it’s a Le Creuset affair

So I was lucky the BF gave me a Le Creuset pan as a sweet gift. Because I cook so dammmn awesome haha. Just kidding. It’s because he thinks I am a sweet mommy and GF and we’ve been eye balling this beauty for some time now and he thought “YOLO just do it”. So he did and I got it. Whoop whoop, lucky me. But then the pressure was on. What to cook, when to cook and how to cook it. Thank god for YouTube and some inspiration by Anthony Bourdain. We watched one of his episodes and then it hit me lets make Boeuf Bourguignon.

We have a very nice butcher Van Es and for extra special occasions we go there to buy meat. To be honest, the BF finds himself lots of excuses for buying stuff there like their most famous grilled sausages. So he went there and bought us some beef neck amongst other things. And then the magic started. No not really, we had to let it all simmer for at least 4 hours and then the whole house smelled so nice, but I was not allowed to dig in yet. We were going to eat this the next day, so I kept my word. The next morning we let the pot cool off to room temperature and added some water and got it simmering again. I instagrammed a little and saw most people ate it with potatoes, rice or bread. As people here in the South of Holland eat “Zuur vlees” with fries and mayo, we thought it would make a nice combo too. We gave that a go and liked it and were very happy the way our meal turned out.

IMG_20140104_201039   IMG_20140105_221726

Boeuf Bourguignon, Anthony Bourdain inspired

750 gr Beef Neck (Sucadelappen) cut into 1 1/2-inch pieces

1 cup of red wine, we used Beaujolais
6 carrots, cut into 1 inch pieces
Salt and pepper to taste
4 onions, thinly sliced
1/2 cup olive oil
2 tablespoons all purpose flour
1 clove of garlic
2 sprigs of thyme
4 bay leafs
1  1/2 TBsp of pearl onions
2 TBsp of liquid from the pearl onions
A little chopped flat-leaf parsley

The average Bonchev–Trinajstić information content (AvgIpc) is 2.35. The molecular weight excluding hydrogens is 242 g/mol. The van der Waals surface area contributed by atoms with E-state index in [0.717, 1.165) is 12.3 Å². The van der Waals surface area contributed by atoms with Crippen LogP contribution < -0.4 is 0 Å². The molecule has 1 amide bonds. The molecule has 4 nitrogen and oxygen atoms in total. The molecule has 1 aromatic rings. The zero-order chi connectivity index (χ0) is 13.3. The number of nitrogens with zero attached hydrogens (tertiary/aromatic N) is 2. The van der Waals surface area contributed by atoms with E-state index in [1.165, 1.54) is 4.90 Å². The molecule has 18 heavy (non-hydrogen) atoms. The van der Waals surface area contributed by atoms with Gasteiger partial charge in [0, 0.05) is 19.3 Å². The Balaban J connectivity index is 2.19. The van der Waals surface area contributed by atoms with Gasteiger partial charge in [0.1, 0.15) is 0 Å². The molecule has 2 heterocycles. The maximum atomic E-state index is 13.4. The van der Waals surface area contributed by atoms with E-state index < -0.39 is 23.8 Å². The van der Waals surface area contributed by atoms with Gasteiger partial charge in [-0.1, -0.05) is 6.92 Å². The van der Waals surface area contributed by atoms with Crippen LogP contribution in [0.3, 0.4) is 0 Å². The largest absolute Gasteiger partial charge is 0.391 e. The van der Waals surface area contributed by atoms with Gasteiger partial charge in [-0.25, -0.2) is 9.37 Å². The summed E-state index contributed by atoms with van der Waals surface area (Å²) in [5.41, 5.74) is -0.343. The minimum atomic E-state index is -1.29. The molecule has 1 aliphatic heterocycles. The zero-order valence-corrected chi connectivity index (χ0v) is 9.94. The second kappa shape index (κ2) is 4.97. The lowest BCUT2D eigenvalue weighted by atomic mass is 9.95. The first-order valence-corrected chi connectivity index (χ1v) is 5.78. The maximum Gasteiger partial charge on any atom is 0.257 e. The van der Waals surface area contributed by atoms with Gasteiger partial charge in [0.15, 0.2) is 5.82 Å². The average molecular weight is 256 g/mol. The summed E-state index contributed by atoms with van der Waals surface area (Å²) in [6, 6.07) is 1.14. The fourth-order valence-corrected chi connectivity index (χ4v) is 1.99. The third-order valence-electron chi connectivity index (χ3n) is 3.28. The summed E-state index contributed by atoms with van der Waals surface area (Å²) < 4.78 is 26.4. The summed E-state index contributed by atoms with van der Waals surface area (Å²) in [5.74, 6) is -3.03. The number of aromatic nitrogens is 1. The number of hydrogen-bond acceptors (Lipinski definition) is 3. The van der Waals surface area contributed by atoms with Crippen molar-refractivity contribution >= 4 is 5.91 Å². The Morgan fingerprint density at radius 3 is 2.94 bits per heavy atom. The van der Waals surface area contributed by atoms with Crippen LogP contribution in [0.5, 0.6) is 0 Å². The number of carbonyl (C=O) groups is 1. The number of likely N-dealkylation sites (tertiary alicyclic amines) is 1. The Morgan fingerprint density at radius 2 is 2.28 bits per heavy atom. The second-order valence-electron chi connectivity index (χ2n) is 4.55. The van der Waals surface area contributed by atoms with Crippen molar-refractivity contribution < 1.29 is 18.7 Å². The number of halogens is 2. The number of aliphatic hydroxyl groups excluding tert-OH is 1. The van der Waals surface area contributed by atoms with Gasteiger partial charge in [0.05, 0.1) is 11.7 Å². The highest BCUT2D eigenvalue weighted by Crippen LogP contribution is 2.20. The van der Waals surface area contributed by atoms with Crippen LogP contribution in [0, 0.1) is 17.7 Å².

Season the meat with salt and pepper.
Heat the oil over high heat until it is almost smoking.
Now add  in the meat in batches and sear on all sides until it is thoroughly browned (not gray). When the meat has a nice dark brown color done, set a side and continue with the next batch.
After finishing all the meat, you remove it all to a plate and you add in the onions.
Lower the heat to medium high until the onions are soft and golden brown (this will take about 10 minutes)
Now sprinkle the flower over them and continue to cook for about 5 minutes, stirring occasionally.
When done add in the red wine.
Loosen the fond from the bottom of the pot with a wooden spoon. Bring the wine to a boil.
Return the meat to the pot and add the carrots, garlic, thyme, bay leaves and the pearl onions.
Add just enough water to cover the meat by one-third (the ratio needs to be 3 parts water to 2 parts meat).
As this is a stew, you want plenty of liquid even after it cooks down and reduces. Bring to a boil, reduce to a gentle simmer, and let cook for about 2 hours, or until the meat is tender (almost falling apart). I had to cook it for about 4 hours and I added two cups of water 3 times.
Check it every 15 to 20 minutes, stirring and scraping the bottom of the pot to make sure the meat is not sticking to the pan.
Skim off any foam or oil collecting on the surface, using a large spoon or ladle.
When done, remove the herbs, add the chopped parsley to the pot, and serve.

Bon apetit!